Education, Living

Should you buy an Air-Purifying Plant?

Is it all it’s cracked up to be?

words by: Natasha Marsh
Apr 25, 2022

You probably spend a lot of time indoors—even if it isn’t of your own volition. From your job, maybe the gym, running errands…there’s a good chance you spend over 90% of your time inside. Because of the way the world is, it’s not that unusual to spend days inside at a time.


How many of us, due to the pandemic, have been trying to spruce up our homes? You’re definitely not alone on that front. Have you wondered about how to make your living quarters more healthy? For instance, have you thought about purifying the air you’re in all the time? That’s possible, not only with a humidifier, but with a plant that does the same thing. Because, let’s face it, you’re not immune from pollutants by being inside.


Paint, construction, and cleaning supplies from your building can’t be controlled, so you can’t really help that—nor, can you help the irritation you feel as an effect (itchy eyes and nose). However, even if you’ve been trying to Google how plants can help purify the air you’ve been breathing, you’ll likely be disappointed. While plants are a great mood booster, and over the last two years, have made some residents discover their green thumb, they will not work as well as a purifier or humidifier for cleaning the air.


Will they work?

Plants can be great for the atmosphere in terms of your mood, but they don’t have an impact in cleaning the air. If you need scientific backing of this fact, look to 2019; where 12 studies were published in a review. The Journal of Exposure Science and Environmental Epidemiology says that you can faster and more effectively purify the air by opening a window or using a ventilation system. In fact, if you were to use to plants in an effort to do the same thing, you’d better clear up some space — you’d need at least 100 per 10 square feet to do so.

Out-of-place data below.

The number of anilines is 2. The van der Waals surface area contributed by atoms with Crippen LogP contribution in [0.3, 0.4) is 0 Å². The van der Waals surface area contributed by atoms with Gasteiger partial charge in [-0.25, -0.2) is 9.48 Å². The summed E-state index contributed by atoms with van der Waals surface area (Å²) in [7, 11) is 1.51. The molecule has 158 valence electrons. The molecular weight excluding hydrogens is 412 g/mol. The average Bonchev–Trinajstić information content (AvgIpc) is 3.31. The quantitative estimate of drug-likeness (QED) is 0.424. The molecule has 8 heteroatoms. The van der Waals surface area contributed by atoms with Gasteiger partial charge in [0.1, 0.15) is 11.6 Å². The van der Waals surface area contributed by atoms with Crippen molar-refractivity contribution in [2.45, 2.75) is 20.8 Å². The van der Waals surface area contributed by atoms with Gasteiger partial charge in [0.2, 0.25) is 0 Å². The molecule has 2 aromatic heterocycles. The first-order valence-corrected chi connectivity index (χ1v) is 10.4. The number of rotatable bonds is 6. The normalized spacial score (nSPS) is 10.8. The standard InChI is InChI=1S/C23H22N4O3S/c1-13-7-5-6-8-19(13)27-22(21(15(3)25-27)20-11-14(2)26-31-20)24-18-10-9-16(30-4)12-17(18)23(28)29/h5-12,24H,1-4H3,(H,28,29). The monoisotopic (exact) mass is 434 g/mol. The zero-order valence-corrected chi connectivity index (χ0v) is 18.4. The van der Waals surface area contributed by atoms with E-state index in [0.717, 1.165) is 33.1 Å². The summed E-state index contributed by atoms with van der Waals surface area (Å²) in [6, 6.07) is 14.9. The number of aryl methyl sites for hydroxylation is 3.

So, 4,000 plants in a tiny New York apartment, or opening a window to achieve the same result?


By this point, you might be wondering how this misinformation spread. It’s actually a common occurrence that misinformation spreads (thanks in no small part to TikTok), but this time, the belief dates back much further. The idea that plants can turn your house into some sort of greenhouse dates back to the ’80s, when a NASA scientist was part of writing a study in 2011. The study involved testing 12 houseplants to inspect their ability to remove household toxins. The results found that up to 90% of pollutants were removed by the plants.


All’s well that ends well, right? Well, the problem with this study is that the researchers subjected the plants to pollutants you’d be exposed to indoors, sure, but they exposed the plants to more than 10 times the amount of those pollutants, and in very small chambers, as opposed to a living space. This produced inaccurate results.


Instead of needing 12 plants to reduce all those pollutants in your living space, you’d need about 70 in 1800 square feet to even scratch the surface. That’s not really realistic in today’s day and age. What’s worse, if you’re already a plant parent, the soil you use can be adding to the pollutants in your space—especially if you use too much water and fertilizer. So be careful with the way you take care of plants, and don’t start buying every single one because you want cleaner air.


If you have become a plant parent, here are 8 surprising ingredients to keep plants alive.